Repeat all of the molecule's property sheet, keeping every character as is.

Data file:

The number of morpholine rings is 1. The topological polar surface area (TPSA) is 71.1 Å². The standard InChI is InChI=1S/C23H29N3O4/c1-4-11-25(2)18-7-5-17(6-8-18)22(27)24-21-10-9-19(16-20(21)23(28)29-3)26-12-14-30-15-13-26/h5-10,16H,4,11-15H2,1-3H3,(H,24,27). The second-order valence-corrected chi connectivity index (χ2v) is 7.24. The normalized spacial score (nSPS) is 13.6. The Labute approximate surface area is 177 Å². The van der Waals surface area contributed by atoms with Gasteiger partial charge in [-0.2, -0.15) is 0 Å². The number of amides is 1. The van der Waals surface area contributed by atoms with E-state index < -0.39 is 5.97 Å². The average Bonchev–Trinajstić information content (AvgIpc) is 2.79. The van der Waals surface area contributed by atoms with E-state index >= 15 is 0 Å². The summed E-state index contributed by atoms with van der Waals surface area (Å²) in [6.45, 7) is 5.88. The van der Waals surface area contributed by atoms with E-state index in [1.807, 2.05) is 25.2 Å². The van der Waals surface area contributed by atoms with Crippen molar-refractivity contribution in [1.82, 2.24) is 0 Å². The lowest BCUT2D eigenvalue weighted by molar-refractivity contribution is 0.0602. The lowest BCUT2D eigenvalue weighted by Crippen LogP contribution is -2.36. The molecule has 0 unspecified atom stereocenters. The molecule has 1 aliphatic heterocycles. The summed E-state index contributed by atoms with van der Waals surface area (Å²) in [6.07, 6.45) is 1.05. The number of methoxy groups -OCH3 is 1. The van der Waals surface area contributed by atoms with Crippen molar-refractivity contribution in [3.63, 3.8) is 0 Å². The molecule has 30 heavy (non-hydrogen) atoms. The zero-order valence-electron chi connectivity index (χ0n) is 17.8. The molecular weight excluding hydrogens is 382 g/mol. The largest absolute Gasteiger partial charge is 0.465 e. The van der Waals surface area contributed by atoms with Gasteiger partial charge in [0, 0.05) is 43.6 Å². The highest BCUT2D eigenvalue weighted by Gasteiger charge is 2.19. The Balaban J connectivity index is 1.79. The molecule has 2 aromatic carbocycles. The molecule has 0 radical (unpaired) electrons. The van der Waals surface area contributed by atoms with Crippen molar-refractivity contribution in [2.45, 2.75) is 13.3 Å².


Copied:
The number of morpholine rings is 1. The topological polar surface area (TPSA) is 71.1 Å². The standard InChI is InChI=1S/C23H29N3O4/c1-4-11-25(2)18-7-5-17(6-8-18)22(27)24-21-10-9-19(16-20(21)23(28)29-3)26-12-14-30-15-13-26/h5-10,16H,4,11-15H2,1-3H3,(H,24,27). The second-order valence-corrected chi connectivity index (χ2v) is 7.24. The normalized spacial score (nSPS) is 13.6. The Labute approximate surface area is 177 Å². The van der Waals surface area contributed by atoms with Gasteiger partial charge in [-0.2, -0.15) is 0 Å². The number of amides is 1. The van der Waals surface area contributed by atoms with E-state index < -0.39 is 5.97 Å². The average Bonchev–Trinajstić information content (AvgIpc) is 2.79. The van der Waals surface area contributed by atoms with E-state index >= 15 is 0 Å². The summed E-state index contributed by atoms with van der Waals surface area (Å²) in [6.45, 7) is 5.88. The van der Waals surface area contributed by atoms with E-state index in [1.807, 2.05) is 25.2 Å². The van der Waals surface area contributed by atoms with Crippen molar-refractivity contribution in [1.82, 2.24) is 0 Å². The lowest BCUT2D eigenvalue weighted by molar-refractivity contribution is 0.0602. The lowest BCUT2D eigenvalue weighted by Crippen LogP contribution is -2.36. The molecule has 0 unspecified atom stereocenters. The molecule has 1 aliphatic heterocycles. The summed E-state index contributed by atoms with van der Waals surface area (Å²) in [6.07, 6.45) is 1.05. The number of methoxy groups -OCH3 is 1. The van der Waals surface area contributed by atoms with Crippen molar-refractivity contribution in [3.63, 3.8) is 0 Å². The molecule has 30 heavy (non-hydrogen) atoms. The zero-order valence-electron chi connectivity index (χ0n) is 17.8. The molecular weight excluding hydrogens is 382 g/mol. The largest absolute Gasteiger partial charge is 0.465 e. The van der Waals surface area contributed by atoms with Gasteiger partial charge in [0, 0.05) is 43.6 Å². The highest BCUT2D eigenvalue weighted by Gasteiger charge is 2.19. The Balaban J connectivity index is 1.79. The molecule has 2 aromatic carbocycles. The molecule has 0 radical (unpaired) electrons. The van der Waals surface area contributed by atoms with Crippen molar-refractivity contribution in [2.45, 2.75) is 13.3 Å².